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Many factors influence whether your sex drive is on full throttle or at a standstill at any age.
From day to day, you probably notice changes in your sex drive, brought on by everything from your cycle to exhaustion from working long hours.
What you probably don’t detect so easily is the way your libido changes as you get older. But it does, thanks to a host of factors.
What is driving your sex drive?
Stress “is the biggest sex killer,” Jennifer Landa
Your feelings about your partner and your relationship can also affect desire. A strong relationship, and one that prioritizes sex, helps drive libido, notes Dr. Thoppil.
Your lifestyle. Healthy habits, like eating a balanced diet, working out regularly, and getting enough rest, influence your mood as well as your overall health .
Levels of sex hormones such as testosterone , estrogen, and progesterone all naturally start to reduce as youget older,
and that plays a role in desire, arousal, and orgasm.
Your sex drive in your 20s
Like so many other bodily drives and functions, your sex drive when you’re 21 or 28 is typically pretty strong.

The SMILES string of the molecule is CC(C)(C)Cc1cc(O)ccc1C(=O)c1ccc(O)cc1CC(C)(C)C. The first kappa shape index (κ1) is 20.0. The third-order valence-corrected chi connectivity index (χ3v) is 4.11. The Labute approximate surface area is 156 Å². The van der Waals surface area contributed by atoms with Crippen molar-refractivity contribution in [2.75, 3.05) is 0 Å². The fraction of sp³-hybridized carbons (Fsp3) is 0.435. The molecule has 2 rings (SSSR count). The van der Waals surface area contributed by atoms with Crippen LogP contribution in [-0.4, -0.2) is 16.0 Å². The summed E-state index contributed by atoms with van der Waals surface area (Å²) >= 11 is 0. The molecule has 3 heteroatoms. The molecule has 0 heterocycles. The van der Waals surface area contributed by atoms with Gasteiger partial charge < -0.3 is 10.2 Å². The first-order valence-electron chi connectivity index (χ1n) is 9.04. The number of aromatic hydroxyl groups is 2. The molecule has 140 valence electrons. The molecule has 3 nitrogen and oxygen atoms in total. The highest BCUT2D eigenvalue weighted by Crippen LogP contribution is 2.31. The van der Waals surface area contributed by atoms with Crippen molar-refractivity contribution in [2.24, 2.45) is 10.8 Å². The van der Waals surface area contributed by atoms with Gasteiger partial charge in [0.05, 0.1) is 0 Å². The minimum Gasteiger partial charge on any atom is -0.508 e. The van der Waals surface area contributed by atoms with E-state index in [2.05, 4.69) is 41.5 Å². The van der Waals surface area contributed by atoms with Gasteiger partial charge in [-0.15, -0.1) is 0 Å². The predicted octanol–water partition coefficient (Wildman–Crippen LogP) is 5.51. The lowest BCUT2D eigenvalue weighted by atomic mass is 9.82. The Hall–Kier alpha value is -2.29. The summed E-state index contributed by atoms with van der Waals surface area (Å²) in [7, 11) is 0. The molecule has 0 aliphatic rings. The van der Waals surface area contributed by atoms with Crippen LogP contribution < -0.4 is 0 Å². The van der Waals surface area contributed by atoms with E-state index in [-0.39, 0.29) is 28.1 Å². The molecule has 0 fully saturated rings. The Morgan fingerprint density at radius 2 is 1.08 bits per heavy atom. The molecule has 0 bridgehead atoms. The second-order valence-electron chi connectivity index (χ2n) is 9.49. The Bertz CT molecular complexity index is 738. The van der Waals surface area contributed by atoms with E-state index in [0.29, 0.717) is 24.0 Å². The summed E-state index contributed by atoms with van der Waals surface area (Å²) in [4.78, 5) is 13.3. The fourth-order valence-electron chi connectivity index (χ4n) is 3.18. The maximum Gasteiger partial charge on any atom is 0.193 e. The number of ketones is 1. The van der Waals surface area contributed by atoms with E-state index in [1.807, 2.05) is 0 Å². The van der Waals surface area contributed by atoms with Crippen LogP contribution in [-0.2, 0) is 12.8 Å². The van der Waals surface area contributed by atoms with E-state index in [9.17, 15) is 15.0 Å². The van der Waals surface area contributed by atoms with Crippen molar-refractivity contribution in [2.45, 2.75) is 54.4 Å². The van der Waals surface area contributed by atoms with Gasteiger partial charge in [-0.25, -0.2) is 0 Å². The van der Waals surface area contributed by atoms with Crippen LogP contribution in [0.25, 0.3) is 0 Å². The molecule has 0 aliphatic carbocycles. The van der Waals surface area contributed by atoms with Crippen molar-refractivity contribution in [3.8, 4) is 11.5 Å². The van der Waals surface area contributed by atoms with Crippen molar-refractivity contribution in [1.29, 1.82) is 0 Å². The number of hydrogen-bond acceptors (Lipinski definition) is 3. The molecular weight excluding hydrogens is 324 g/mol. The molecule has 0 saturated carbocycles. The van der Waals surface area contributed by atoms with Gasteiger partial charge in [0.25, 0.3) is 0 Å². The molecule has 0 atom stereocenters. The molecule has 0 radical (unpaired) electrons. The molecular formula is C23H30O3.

That’s due to a combination of reasons. For starters, your relationships may be fresh and new, and as
Dr. Thoppil points out, “desire is often strongest in a new relationship.”
Also biology is on your side. “The biological drive to reproduce is in full force,” says Dr. Landa.
Your sex drive in your 30s
If your craving for physical intimacy reduces during your 30s, don’t be surprised.
Testosterone is on the decline during this life stage, for starters. “This dip can cause a natural decrease in sex drive,” Dr. Landa
This is also usually a busy decade for women, full of career building, adulting, and responsibilities like parenting young kids.
“These can be exhausting times, and many women would rather catch up on sleep instead of getting dolled up for a night of wild sex,” points out Dr. Landa.
You sex drive in your 40s
Hormonal changes can hit hard in this decade, as women enter perimenopause.
5-10 year stretch before menopause sets in, your ovaries gradually stop producing estrogen.
During perimenopause, hormonal dips are common. And those fluctuating hormones can affect your sex drive, mood, and even the sensation of sex
and how it physically feels. That’s because when estrogen production slows down, your natural vaginal lubrication might too
But it’s hardly all bad news. For many women, their 40s are a sexually liberating time of confidence and exploration.
Kids may be older and more independent; careers are established.
You know your body and what turns you on by now, and you’re more likely to speak up about the strokes
and touches you crave to bring you to orgasm.